The present consumer trend away from the US telecommunications market should give us hope that market forces can provide a constraint on the power of governments. In view of this valuable market pressure it is imperative that people resist attempts by their governments to centralize control of the internet, either in their own hands, or in the hands of multinational bodies such as the United Nations. Even taking account of the external influence of the US government, and taking account of the mischievous dealings of other governments around the world, the presence of any degree of competitive decentralization — even among different countries operating in an unofficial US empire — imposes incentives for constraints on political power that are absent within the confines of a single political polity. If US telecommunication and internet companies lose business to rivals in Europe as a result of the recent surveillance revelations then this will send a message to political powers around the world, telling them that greater respect for privacy leads to a greater share of the telecommunications market.
Decentralization of political control of the internet is a valuable pursuit, but it is not enough on its own. Wherever governments exist they will see the communications occurring in their territory as a valuable source of information to pursue their political goals and entrench their power over their subjects. As a part of this effort governments will also seek to prohibit technologies and practices that could stifle their attempts to surveil the public.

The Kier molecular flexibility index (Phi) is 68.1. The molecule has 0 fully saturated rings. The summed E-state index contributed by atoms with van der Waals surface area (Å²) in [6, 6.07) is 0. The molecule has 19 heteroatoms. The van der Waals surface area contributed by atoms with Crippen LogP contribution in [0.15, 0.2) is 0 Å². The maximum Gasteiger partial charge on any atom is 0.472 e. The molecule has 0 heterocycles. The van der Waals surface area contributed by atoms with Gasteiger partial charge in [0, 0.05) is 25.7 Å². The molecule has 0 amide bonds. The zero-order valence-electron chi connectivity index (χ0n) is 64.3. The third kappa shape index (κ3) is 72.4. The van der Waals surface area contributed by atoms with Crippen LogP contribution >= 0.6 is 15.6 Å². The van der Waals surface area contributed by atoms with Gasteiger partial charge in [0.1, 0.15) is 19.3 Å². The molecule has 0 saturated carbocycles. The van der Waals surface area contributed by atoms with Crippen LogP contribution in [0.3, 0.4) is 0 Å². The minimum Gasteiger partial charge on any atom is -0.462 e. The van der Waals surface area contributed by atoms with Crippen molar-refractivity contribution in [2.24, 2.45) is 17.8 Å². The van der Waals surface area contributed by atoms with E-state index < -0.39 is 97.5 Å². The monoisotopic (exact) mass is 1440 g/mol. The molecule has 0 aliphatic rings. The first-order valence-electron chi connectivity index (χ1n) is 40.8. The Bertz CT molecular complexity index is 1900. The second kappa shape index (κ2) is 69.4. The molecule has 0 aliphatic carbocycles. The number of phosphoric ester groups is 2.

There are many possible technical and legal avenues that could protect privacy on the internet from the predations of governments. Greater use of personal encryption could protect the content of messages and phone calls, so long as people are not punished for the use of this technology. Technologies or practices to scramble or delete information on the path of communications in the telecommunications network could also assist to protect the public against collection of its “metadata.” Consumer patronage of telecommunications companies operating outside the United States could make it more difficult for any single government agency to “own the internet.” And most importantly, a vigilant public, aware of the dangers of creeping statism, could demand that governments act according to the rules of a civilized society, where searches and seizures of information requires probable cause.
As is often the case in political affairs, we have here a situation where governments reach their tentacles into the lives of the people under their control, and it is market forces from citizens and consumers which oppose and constrain this process. The market imposes a civilizing process on society and the State imposes a de-civilizing process. In regards to the relationship between privacy and civilization, Ayn Rand put things best:
Civilization is the progress toward a society of privacy. The savage’s whole existence is public, ruled by the laws of his tribe. Civilization is the process of setting man free from men.
Ben O’Neill is a lecturer in statistics at the University of New South Wales (ADFA) in Canberra, Australia. He has formerly practiced as a lawyer and as a political adviser in Canberra. He is a Templeton Fellow at the Independent Institute, where he won first prize in the 2009 Sir John Templeton Fellowship essay contest. Send him mail. See Ben O’Neill’s article archives.